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Tuesday, May 26, 2020
Jomo Kwame Sundaram is the Coordinator for Economic and Social Development at the Food and Agriculture Organization and received the 2007 Wassily Leontief Prize for Advancing the Frontiers of Economic Thought.
ROME, Sep 29 2015 (IPS) - Over three quarters of the extreme poor in the world live in the countryside. Reducing rural poverty will therefore require significantly higher rural incomes. Since most rural incomes are related to agriculture, raising agricultural productivity can help raise rural incomes all round.
In the 1960s and 1970s, many governments invested a great deal to increase agricultural, especially food production. In the second half of the 20th century, agricultural productivity rose rapidly. However, intense price competition meant that productive resource suppliers and consumers benefitted more from productivity gains.
Lower food prices thus helped reduce poverty while transnational agri-business has profited greatly from changes in agricultural production, credit, processing and marketing chains.
In the last decade, food prices went up again as production rose more slowly than before, partly due to greater land and other resource constraints, reduced public investments as well as increased demand for food crops, including for bio-fuels and more animal feed.
Supply and demand
Food price increases from a decade ago have been associated not only with significant supply and demand changes, but also with biofuel mandates and subsidies as well as greater commodity speculative investments.
But with food prices receding again more recently, food would become cheaper, reducing farmer incomes and the incentive to produce more food.
Poor countries are doubly handicapped by their limited tax capacities, due to low tax rates on low incomes. While agricultural taxation is generally proportional to land cultivated or output, much government rural or agricultural spending has benefited plantations and larger farmers more than smaller smallholders, tenants or sharecroppers. Nevertheless, the poor may have benefited in so far as greater output lifts all boats.
While there is little excessive taxation of small farmers these days, there are also modest urban-to-rural resource transfers through the fiscal system or other transfer arrangements.
However, with a few notable exceptions, most government spending on agriculture is not biased to the poor.
Government spending in rural areas and on agriculture has generally been motivated by political considerations, especially the desire to secure rural political support, not least by raising agricultural output, productivity and incomes.
Instead, such public expenditure tends to benefit the relatively better-off in agriculture. This is generally true with improved rural infrastructure or social services, including health and schooling, as well as agricultural support in the form of subsidized fertilizer or other agricultural inputs – usually distributed according to the amount of land owned.
Closing food security gaps
The Green Revolution of the 1960s and 1970s mainly involved wheat, rice and maize. Closing the productivity, output and income gaps of sub-Saharan Africa (SSA) with the rest of the world will require appropriate measures addressing the many disincentives to greater food and other investments in the continent needed to improve livelihoods.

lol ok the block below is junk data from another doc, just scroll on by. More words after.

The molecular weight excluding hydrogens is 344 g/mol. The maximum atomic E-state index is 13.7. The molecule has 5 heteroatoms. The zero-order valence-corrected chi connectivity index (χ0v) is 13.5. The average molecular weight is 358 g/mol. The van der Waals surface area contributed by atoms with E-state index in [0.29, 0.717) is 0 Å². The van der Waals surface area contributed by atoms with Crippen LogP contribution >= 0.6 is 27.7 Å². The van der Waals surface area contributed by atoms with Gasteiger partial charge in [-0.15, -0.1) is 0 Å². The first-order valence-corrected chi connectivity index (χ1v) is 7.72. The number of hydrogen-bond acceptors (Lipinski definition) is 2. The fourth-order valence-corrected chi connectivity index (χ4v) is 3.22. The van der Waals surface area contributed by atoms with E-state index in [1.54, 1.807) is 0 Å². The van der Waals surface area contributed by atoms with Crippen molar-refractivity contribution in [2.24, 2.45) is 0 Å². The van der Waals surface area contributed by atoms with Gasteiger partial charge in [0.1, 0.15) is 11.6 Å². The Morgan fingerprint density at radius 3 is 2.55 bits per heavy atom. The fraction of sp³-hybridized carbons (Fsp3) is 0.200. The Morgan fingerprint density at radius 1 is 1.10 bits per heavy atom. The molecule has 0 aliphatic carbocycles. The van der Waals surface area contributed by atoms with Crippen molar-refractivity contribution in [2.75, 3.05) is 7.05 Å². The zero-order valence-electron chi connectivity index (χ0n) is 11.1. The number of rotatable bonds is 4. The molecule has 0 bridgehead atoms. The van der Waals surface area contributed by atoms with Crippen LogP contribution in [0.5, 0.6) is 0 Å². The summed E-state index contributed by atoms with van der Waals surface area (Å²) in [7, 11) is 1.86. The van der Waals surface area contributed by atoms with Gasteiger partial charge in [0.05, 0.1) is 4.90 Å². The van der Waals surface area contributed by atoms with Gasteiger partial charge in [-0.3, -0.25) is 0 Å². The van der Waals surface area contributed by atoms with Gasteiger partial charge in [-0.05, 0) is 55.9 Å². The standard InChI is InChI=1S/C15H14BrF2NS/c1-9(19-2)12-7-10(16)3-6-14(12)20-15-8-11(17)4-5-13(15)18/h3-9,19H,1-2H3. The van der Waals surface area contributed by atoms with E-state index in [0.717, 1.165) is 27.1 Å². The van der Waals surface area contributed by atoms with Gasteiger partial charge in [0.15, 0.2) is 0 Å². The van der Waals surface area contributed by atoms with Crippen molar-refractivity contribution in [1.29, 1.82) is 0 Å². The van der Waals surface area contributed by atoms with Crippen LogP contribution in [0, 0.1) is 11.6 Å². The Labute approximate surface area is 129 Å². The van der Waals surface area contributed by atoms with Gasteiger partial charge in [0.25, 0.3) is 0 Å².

Undoubtedly, increased food production can enhance food security, reduce hunger and improve nutrition in SSA for the farmers themselves. But food security has been undermined by trade liberalization and export promotion in the last three decades.
The recent purchase or long-term lease by foreign interests of choice African agricultural land to produce food for export is especially problematic.
Experience since the mid-20th century reminds us that increasing food production alone will not be enough to eliminate poverty and hunger in the world. There has long been enough food in the world to feed everyone, but the hungry typically do not have the incomes or other means to secure access to sufficient food to adequately feed themselves.
As many hundreds of millions are so deprived, and likely to remain so for a long time to come, especially with the likelihood of a prolonged economic slowdown, with high levels of underemployment and unemployment, there is no other way to overcome poverty and hunger except with some basic social provisioning for all, by establishing what is called a basic ‘social protection floor’.
In this connection, FAO seeks to accelerate the transition ‘from protection to production’, and thus ensure sustainable means to eliminate hunger and poverty while ensuring resilience in the longer term.
With the growing consensus, momentum and commitment to eradicate world poverty and hunger by 2030 enshrined in the post-2015 Sustainable Development Goals, it will be necessary to deploy all the necessary instruments as soon as possible.
The Addis Ababa Action Agenda emerging from the third Financing for Development Conference in July is supposed to ensure adequate financial and other means of implementation for this purpose.
At Addis, the Rome-based U.N. agencies presented an affordable and feasible way to quickly eliminate hunger and poverty through social protection, while increasing the earned incomes of the poor with adequate pro-poor investments during 2016-2030 costing about 0.3 percent of current global income. Clearly, together, we can – and must – eliminate hunger and poverty by 2030.
The views expressed in this article are those of the author and do not necessarily represent the views of, and should not be attributed to, IPS – Inter Press Service.
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